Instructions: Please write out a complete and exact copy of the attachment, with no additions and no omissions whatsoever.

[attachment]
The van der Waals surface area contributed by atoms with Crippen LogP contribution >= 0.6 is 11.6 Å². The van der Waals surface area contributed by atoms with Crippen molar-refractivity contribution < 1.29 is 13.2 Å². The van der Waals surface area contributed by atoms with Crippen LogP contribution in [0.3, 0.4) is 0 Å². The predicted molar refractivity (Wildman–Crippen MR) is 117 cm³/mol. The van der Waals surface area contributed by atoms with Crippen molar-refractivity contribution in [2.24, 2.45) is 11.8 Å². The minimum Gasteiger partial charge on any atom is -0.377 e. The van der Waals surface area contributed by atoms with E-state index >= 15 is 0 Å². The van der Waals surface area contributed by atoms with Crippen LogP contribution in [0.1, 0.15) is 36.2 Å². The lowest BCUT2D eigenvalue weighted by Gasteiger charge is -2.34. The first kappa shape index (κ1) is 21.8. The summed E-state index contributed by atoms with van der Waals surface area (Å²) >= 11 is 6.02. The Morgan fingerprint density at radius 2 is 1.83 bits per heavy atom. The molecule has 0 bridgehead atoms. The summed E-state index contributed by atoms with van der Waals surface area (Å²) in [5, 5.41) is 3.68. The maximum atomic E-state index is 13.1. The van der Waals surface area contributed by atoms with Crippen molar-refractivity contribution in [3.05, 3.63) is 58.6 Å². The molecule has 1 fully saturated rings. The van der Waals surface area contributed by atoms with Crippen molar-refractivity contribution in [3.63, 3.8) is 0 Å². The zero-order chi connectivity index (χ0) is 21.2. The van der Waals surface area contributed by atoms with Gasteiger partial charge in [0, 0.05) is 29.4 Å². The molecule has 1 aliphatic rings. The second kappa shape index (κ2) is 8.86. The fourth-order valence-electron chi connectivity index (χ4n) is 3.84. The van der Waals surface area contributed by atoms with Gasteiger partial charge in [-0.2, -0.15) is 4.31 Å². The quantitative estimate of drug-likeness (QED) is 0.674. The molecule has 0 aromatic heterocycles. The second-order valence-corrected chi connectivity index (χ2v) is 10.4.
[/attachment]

The van der Waals surface area contributed by atoms with Crippen LogP contribution >= 0.6 is 11.6 Å². The van der Waals surface area contributed by atoms with Crippen molar-refractivity contribution < 1.29 is 13.2 Å². The van der Waals surface area contributed by atoms with Crippen LogP contribution in [0.3, 0.4) is 0 Å². The predicted molar refractivity (Wildman–Crippen MR) is 117 cm³/mol. The van der Waals surface area contributed by atoms with Crippen molar-refractivity contribution in [2.24, 2.45) is 11.8 Å². The minimum Gasteiger partial charge on any atom is -0.377 e. The van der Waals surface area contributed by atoms with E-state index >= 15 is 0 Å². The van der Waals surface area contributed by atoms with Crippen LogP contribution in [0.1, 0.15) is 36.2 Å². The lowest BCUT2D eigenvalue weighted by Gasteiger charge is -2.34. The first kappa shape index (κ1) is 21.8. The summed E-state index contributed by atoms with van der Waals surface area (Å²) >= 11 is 6.02. The Morgan fingerprint density at radius 2 is 1.83 bits per heavy atom. The molecule has 0 bridgehead atoms. The summed E-state index contributed by atoms with van der Waals surface area (Å²) in [5, 5.41) is 3.68. The maximum atomic E-state index is 13.1. The van der Waals surface area contributed by atoms with Crippen molar-refractivity contribution in [3.05, 3.63) is 58.6 Å². The molecule has 1 fully saturated rings. The van der Waals surface area contributed by atoms with Crippen molar-refractivity contribution in [3.63, 3.8) is 0 Å². The zero-order chi connectivity index (χ0) is 21.2. The van der Waals surface area contributed by atoms with Gasteiger partial charge in [0, 0.05) is 29.4 Å². The molecule has 1 aliphatic rings. The second kappa shape index (κ2) is 8.86. The fourth-order valence-electron chi connectivity index (χ4n) is 3.84. The van der Waals surface area contributed by atoms with Gasteiger partial charge in [-0.2, -0.15) is 4.31 Å². The quantitative estimate of drug-likeness (QED) is 0.674. The molecule has 0 aromatic heterocycles. The second-order valence-corrected chi connectivity index (χ2v) is 10.4.